Luring Foreign Investments in the Indian infrastructure Sector

Posted in Finance Articles, Total Reads: 2726 , Published on 05 August 2011
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India has been one of most powerful emerging economies. India has made inroads in all sectors varying from agriculture to IT to manufacturing. India has unique mix of companies which are equally important as they are either from the public sector or the private sector. According to estimates, at the rate with which India is progressing, the infrastructure requirements in India would soon cost more than $1 trillion. Thus the government has decided to be more open and allow more foreign investments and funds to the Indian capital markets and contribute to the infrastructure sector.

 

How to get FDI ?

The government is looking forward to investments up to $10 billion or Rs45,000 crore from each qualified foreign investor (QFI), which would be invested in the Indian capital markets through mutual funds. The foreign investments would however be bound by the SEBI or Securities & Exchange Board of India, thus benefitting both India and the investors.

 

The guidelines laid down would help in creating instruments to raise long term debt for infrastructure of two types. Infrastructure debt funds (IDF) can be either an RBI regulated financial organization or it can be a SEBI regulated mutual fund in the Indian capital market. The IDF's would offer tremendous opportunity as well as flexibility to the investors as these investments would not only be safe and tradable, but they would also have an option of an early exit. On the other hand, long term investments in the Indian infrastructure market would boost India's progress as well.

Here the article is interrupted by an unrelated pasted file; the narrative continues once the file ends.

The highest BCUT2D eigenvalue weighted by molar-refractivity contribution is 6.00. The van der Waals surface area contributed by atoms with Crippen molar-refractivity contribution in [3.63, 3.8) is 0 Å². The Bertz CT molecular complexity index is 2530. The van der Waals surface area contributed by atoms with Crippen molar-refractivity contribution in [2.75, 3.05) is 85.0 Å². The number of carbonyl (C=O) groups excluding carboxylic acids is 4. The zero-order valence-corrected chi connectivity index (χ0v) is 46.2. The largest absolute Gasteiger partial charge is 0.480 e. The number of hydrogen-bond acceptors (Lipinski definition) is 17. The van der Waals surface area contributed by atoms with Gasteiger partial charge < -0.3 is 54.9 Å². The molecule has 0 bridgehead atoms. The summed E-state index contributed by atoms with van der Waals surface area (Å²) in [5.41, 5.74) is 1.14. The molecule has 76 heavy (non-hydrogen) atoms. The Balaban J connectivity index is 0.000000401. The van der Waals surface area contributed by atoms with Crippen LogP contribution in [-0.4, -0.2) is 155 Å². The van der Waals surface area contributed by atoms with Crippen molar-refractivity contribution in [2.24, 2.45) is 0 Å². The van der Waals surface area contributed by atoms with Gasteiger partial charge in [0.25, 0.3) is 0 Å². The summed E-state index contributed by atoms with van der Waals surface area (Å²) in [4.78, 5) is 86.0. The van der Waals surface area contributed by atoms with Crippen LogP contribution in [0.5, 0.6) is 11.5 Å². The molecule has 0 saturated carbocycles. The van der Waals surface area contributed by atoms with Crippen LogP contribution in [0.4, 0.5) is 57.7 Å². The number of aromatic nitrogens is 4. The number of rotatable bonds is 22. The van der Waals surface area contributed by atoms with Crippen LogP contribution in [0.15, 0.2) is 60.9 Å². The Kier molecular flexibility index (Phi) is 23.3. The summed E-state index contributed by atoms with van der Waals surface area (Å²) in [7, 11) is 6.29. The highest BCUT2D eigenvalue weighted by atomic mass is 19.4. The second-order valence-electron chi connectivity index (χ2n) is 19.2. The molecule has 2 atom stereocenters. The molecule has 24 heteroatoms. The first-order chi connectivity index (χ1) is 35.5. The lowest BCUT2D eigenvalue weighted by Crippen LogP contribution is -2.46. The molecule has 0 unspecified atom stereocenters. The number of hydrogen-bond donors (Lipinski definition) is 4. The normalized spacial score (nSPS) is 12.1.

QFI's would give more opportunity to the capital markets to grow and would also act as a protection against volatility.  It would broaden the horizon for Indian infrastructure sector as there would be an increased flow of foreign investments. The overall scenario would boost the Indian stock market, have a positive impact on shares and also benefit the domestic mutual fund industry. However, strict rules and regulations must be implemented in order to weed out any dubious investors. This would not only safeguard Indian interests but would also increase the confidence in investors.

 

The other major benefit of foreign investments is that the Indian banking sector is unable to alone cope up with the investments required in the booming infrastructure industry. This is because the RBI regulates the loan limits and also exercises control over the asset-liability ratio. These new policies would lure overseas pension fund and insurance funds which would encourage them to invest through safer havens like NBFC's.

 

India is gradually becoming one of the most popular investment destinations in the world. With a stable economy, growing industry, diverse stock market portfolio and effective workforce, India is a land of opportunities for investors. And with new policies like IDF's, India aims to open its shores to more foreign investments in the infrastructure sector.

 

 


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